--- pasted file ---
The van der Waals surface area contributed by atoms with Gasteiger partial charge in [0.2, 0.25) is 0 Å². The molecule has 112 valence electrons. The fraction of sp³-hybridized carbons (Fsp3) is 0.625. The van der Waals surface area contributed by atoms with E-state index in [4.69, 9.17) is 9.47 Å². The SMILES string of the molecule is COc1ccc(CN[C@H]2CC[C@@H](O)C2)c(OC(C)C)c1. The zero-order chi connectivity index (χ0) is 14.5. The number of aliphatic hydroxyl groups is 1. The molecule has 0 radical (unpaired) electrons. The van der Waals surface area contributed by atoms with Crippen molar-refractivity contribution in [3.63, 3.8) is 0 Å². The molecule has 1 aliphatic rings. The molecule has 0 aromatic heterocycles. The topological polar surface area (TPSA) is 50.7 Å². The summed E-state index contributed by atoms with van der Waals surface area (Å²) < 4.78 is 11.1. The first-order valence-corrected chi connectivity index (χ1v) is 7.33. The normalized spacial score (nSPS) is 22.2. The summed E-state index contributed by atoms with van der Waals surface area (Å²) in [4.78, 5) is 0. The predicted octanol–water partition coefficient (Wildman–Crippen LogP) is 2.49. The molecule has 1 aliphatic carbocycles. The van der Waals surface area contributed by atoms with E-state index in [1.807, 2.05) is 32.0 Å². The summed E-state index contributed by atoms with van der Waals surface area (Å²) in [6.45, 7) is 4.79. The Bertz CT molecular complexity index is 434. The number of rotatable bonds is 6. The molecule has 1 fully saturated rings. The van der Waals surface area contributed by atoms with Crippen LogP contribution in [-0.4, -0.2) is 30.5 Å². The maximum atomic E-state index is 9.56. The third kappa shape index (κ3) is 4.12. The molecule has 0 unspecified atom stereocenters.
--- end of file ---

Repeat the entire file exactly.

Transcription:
The van der Waals surface area contributed by atoms with Gasteiger partial charge in [0.2, 0.25) is 0 Å². The molecule has 112 valence electrons. The fraction of sp³-hybridized carbons (Fsp3) is 0.625. The van der Waals surface area contributed by atoms with E-state index in [4.69, 9.17) is 9.47 Å². The SMILES string of the molecule is COc1ccc(CN[C@H]2CC[C@@H](O)C2)c(OC(C)C)c1. The zero-order chi connectivity index (χ0) is 14.5. The number of aliphatic hydroxyl groups is 1. The molecule has 0 radical (unpaired) electrons. The van der Waals surface area contributed by atoms with Crippen molar-refractivity contribution in [3.63, 3.8) is 0 Å². The molecule has 1 aliphatic rings. The molecule has 0 aromatic heterocycles. The topological polar surface area (TPSA) is 50.7 Å². The summed E-state index contributed by atoms with van der Waals surface area (Å²) < 4.78 is 11.1. The first-order valence-corrected chi connectivity index (χ1v) is 7.33. The normalized spacial score (nSPS) is 22.2. The summed E-state index contributed by atoms with van der Waals surface area (Å²) in [4.78, 5) is 0. The predicted octanol–water partition coefficient (Wildman–Crippen LogP) is 2.49. The molecule has 1 aliphatic carbocycles. The van der Waals surface area contributed by atoms with E-state index in [1.807, 2.05) is 32.0 Å². The summed E-state index contributed by atoms with van der Waals surface area (Å²) in [6.45, 7) is 4.79. The Bertz CT molecular complexity index is 434. The number of rotatable bonds is 6. The molecule has 1 fully saturated rings. The van der Waals surface area contributed by atoms with Crippen LogP contribution in [-0.4, -0.2) is 30.5 Å². The maximum atomic E-state index is 9.56. The third kappa shape index (κ3) is 4.12. The molecule has 0 unspecified atom stereocenters.